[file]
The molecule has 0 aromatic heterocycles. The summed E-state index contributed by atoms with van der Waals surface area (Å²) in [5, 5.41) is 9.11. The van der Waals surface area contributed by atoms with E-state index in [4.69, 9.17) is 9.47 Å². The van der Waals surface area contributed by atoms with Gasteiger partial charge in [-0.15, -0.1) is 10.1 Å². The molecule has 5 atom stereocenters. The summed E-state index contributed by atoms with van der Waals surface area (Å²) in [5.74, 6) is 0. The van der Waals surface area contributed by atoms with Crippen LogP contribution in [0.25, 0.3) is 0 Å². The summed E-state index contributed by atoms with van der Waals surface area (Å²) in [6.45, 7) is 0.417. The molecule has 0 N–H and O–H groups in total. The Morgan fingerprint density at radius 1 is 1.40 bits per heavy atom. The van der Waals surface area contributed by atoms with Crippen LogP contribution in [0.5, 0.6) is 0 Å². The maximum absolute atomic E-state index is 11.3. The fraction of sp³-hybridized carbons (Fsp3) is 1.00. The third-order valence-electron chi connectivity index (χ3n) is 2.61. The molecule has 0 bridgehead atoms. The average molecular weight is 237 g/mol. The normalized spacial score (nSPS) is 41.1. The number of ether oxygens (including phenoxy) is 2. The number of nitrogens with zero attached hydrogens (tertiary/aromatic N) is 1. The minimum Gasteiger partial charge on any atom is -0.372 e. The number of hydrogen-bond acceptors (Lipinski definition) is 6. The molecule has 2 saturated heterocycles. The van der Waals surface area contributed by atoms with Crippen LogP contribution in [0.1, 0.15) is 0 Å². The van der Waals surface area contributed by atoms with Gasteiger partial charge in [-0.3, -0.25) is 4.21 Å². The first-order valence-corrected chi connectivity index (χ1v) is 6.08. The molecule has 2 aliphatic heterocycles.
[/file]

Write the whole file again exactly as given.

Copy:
The molecule has 0 aromatic heterocycles. The summed E-state index contributed by atoms with van der Waals surface area (Å²) in [5, 5.41) is 9.11. The van der Waals surface area contributed by atoms with E-state index in [4.69, 9.17) is 9.47 Å². The van der Waals surface area contributed by atoms with Gasteiger partial charge in [-0.15, -0.1) is 10.1 Å². The molecule has 5 atom stereocenters. The summed E-state index contributed by atoms with van der Waals surface area (Å²) in [5.74, 6) is 0. The van der Waals surface area contributed by atoms with Crippen LogP contribution in [0.25, 0.3) is 0 Å². The summed E-state index contributed by atoms with van der Waals surface area (Å²) in [6.45, 7) is 0.417. The molecule has 0 N–H and O–H groups in total. The Morgan fingerprint density at radius 1 is 1.40 bits per heavy atom. The van der Waals surface area contributed by atoms with Crippen LogP contribution in [0.5, 0.6) is 0 Å². The maximum absolute atomic E-state index is 11.3. The fraction of sp³-hybridized carbons (Fsp3) is 1.00. The third-order valence-electron chi connectivity index (χ3n) is 2.61. The molecule has 0 bridgehead atoms. The average molecular weight is 237 g/mol. The normalized spacial score (nSPS) is 41.1. The number of ether oxygens (including phenoxy) is 2. The number of nitrogens with zero attached hydrogens (tertiary/aromatic N) is 1. The minimum Gasteiger partial charge on any atom is -0.372 e. The number of hydrogen-bond acceptors (Lipinski definition) is 6. The molecule has 2 saturated heterocycles. The van der Waals surface area contributed by atoms with Crippen LogP contribution in [0.1, 0.15) is 0 Å². The van der Waals surface area contributed by atoms with Gasteiger partial charge in [-0.3, -0.25) is 4.21 Å². The first-order valence-corrected chi connectivity index (χ1v) is 6.08. The molecule has 2 aliphatic heterocycles.